Experiencing Sound: A Hybrid Approach to Electronic Music Analysis
Selle, Andrew (author)
Jones, Evan Allan (professor directing dissertation)
Von Glahn, Denise, 1950- (university representative)
Callender, Clifton (committee member)
Richards, Mark C. (committee member)
Florida State University (degree granting institution)
College of Music (degree granting college)
College of Music (degree granting department)
This dissertation addresses one key question throughout: “How does the experience of hearing a piece of music inform the ways in which we understand its formal structure and syntax?” Because electronic music is typically solely an aural experience (often lacking any sort of appreciable musical score), it is especially suited to this investigation. In analyzing electronic music, traditional methodologies that rely on or depart from a musical score are often ineffective. Furthermore, the seemingly drastic aesthetic difference between electronic and acoustic music might lead one to infer that it is impossible to perceive musical structure in the first place. I argue, however, that by focusing on the listening experience itself as a tool for analysis, meaningful musical structures emerge. In Chapter 1, I outline related work that has been done in the field in both theoretical and analytical domains. I discuss many threads that have proven to be important in this dissertation, including theories of phenomenology and sonic definition (especially Smalley’s theory of spectromorphology). Chapter 2 furthers this discussion, focusing solely on Pierre Schaeffer’s theories of listening modes and musical objects, as well as defining the analytical methodologies that I use throughout the project. Chapter 3 revolves around the perceptual segmentation of works of electronic music into smaller syntactical units. I achieve this through a process I call “parametric analysis.” This involves focusing on one’s own listening in order to determine which sonic parameters (such as dynamic, density, texture, or timbre) are important and relevant to the musical experience and then tracking the development of these parameters over the course of the piece. I measure the intensity of each parameter at any given time (on a scale of 1-5) and also the total amount of change that a parameter has undergone over a given span of time. By examining these two elements, we are able to create an effective model of each individual’s listening experience and examine how formal structures might emerge from it. I discuss four complete works in this chapter: Artikulation (1958) by György Ligeti, Sud (1985) by Jean-Claude Risset, Stria (1977) by John Chowning, and Threads (1998) by Elainie Lillios. Chapter 4 focuses on small-scale formal function present within the segments identified through parametric analysis. In other words, it examines those musical elements that make a given section function as an introduction or a transition, for example. I utilize Denis Smalley’s theory of spectromorphology, which is a way to describe the sonic qualities of a sound object and the ways in which they are transformed over time. Segments from six works are examined, including the Risset, Chowning, and Lillios pieces from Chapter 3 as well as Lösgöra (2016) by Jon Fielder, Mobilis in Mobili (2006) by Natasha Barrett, and Vocalism Ai (1956) by Toru Takemitsu. Through this examination, I reveal that formal function in electronic music can be actively experienced through the deployment of musical objects rather than passively inferred as a result of temporal location within a work. Chapter 5 extends the techniques developed in Chapters 3 and 4 into music that combines acoustic instruments with electronics, examining Mario Davidovsky’s Synchronisms No. 6 (1970) for piano and electronics and Kaija Saariaho’s Près (1992) for cello and live electronics. Though each of these works reintroduces a notated score into the analytical process, my examination reveals that the phenomenologically-based procedures developed in previous chapters work equally well for music that has notation. Because these techniques are fundamentally based on the experience of hearing sound, I argue that they can be effectively utilized as a part of analyzing any genre of music, whether it is acoustic or electronic, tonal or non-tonal. Furthermore, by extending these techniques into common-practice music, I believe that we might find additional phenomenological markers of traditional musical structures present in the experience of listening. Finally, Chapter 6 provides a short epilogue detailing those musics which I was unable to fit into this project that warrant further examination through a phenomenological lens, including drone, ambient, dance, and acoustic music. Though these genres are typically more familiar to many listeners in that they contain more markers of traditionally “musical” sounds (beat, melody, etc.), I argue that a phenomenological investigation may reveal additional valuable information. Ultimately, each individual listening experience is unique and interesting unto itself, and it is worth comparing our listening experiences with one another and engaging in meaningful, critical discourse.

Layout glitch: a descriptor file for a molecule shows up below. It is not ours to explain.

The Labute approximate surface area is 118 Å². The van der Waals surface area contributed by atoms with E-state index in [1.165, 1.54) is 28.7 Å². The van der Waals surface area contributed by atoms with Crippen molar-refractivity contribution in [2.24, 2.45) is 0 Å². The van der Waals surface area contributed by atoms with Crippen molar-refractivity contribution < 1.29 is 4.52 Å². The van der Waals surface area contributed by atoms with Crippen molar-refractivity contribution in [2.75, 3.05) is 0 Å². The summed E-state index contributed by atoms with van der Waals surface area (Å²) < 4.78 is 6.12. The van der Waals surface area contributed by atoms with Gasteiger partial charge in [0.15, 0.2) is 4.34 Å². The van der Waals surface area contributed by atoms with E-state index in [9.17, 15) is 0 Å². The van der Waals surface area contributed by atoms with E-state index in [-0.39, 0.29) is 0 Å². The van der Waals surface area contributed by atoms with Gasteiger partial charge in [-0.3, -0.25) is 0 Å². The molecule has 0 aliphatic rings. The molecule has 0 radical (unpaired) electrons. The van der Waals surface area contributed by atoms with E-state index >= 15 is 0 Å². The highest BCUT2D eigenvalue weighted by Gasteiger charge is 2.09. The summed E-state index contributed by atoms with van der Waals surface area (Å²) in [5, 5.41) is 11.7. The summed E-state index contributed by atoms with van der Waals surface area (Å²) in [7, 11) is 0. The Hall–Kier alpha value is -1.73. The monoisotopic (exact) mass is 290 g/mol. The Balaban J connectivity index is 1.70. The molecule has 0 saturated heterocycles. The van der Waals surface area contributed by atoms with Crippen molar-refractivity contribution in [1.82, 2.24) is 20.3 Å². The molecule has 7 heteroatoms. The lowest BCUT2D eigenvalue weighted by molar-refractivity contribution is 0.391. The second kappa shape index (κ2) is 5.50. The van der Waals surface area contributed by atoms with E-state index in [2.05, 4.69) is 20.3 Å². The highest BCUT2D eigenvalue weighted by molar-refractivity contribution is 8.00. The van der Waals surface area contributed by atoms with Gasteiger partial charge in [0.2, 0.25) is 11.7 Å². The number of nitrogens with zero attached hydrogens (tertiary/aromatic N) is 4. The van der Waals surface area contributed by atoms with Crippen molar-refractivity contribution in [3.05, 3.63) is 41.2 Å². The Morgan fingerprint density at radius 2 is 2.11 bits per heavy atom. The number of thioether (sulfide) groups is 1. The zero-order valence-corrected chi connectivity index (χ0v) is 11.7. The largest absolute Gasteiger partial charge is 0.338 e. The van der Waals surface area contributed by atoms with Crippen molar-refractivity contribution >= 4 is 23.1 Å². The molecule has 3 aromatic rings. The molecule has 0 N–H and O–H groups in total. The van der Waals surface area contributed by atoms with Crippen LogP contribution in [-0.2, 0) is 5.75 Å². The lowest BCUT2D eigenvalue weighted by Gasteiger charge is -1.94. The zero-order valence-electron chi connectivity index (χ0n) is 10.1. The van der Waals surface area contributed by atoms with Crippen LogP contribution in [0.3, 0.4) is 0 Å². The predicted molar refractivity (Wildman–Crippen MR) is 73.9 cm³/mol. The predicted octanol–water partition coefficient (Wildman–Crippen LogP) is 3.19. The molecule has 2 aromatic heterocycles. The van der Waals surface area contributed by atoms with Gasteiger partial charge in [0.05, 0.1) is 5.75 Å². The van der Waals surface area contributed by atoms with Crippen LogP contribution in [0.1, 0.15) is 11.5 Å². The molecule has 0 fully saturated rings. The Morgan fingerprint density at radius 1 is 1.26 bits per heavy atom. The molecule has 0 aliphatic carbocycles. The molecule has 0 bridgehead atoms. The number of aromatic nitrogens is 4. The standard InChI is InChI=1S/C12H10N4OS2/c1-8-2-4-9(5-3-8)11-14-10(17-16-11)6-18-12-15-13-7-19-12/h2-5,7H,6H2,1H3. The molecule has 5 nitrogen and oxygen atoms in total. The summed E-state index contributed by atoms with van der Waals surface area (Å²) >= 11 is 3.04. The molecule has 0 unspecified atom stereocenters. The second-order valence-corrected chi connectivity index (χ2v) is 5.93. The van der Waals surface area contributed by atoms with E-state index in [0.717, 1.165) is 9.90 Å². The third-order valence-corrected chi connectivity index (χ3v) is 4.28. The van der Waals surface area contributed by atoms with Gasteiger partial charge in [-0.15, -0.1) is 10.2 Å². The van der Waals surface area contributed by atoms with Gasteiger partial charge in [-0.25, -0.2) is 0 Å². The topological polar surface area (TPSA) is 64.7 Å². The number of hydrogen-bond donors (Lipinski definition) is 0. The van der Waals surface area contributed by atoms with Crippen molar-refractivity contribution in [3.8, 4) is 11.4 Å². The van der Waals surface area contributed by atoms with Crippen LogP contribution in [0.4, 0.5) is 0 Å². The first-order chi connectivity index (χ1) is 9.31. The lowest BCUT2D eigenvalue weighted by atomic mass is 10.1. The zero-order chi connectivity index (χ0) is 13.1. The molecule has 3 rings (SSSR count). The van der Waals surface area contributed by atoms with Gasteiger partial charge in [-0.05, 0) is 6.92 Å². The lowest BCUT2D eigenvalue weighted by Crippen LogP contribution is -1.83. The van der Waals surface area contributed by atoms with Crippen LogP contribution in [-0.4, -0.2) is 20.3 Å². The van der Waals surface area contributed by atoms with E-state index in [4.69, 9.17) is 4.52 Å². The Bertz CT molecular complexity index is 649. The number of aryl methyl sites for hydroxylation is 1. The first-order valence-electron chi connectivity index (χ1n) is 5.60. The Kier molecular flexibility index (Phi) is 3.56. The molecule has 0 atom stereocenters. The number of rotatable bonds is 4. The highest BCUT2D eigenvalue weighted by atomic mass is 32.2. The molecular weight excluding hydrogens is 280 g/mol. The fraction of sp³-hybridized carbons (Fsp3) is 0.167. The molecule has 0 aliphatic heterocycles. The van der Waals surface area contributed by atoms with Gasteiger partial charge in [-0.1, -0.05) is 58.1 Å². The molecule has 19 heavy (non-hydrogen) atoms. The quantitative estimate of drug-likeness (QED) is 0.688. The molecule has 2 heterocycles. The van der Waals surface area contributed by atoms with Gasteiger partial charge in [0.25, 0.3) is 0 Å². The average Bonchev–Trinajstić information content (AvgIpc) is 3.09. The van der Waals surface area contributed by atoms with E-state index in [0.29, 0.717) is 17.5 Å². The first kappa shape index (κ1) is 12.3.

Electronic Music, Musical Form, Phenomenology, Sound Art, Spectromorphology
February 27, 2018.
A Dissertation submitted to the College of Music in partial fulfillment of the requirements for the degree of Doctor of Philosophy.
Includes bibliographical references.
Evan A. Jones, Professor Directing Dissertation; Denise Von Glahn, University Representative; Clifton Callender, Committee Member; Mark Richards, Committee Member.
Florida State University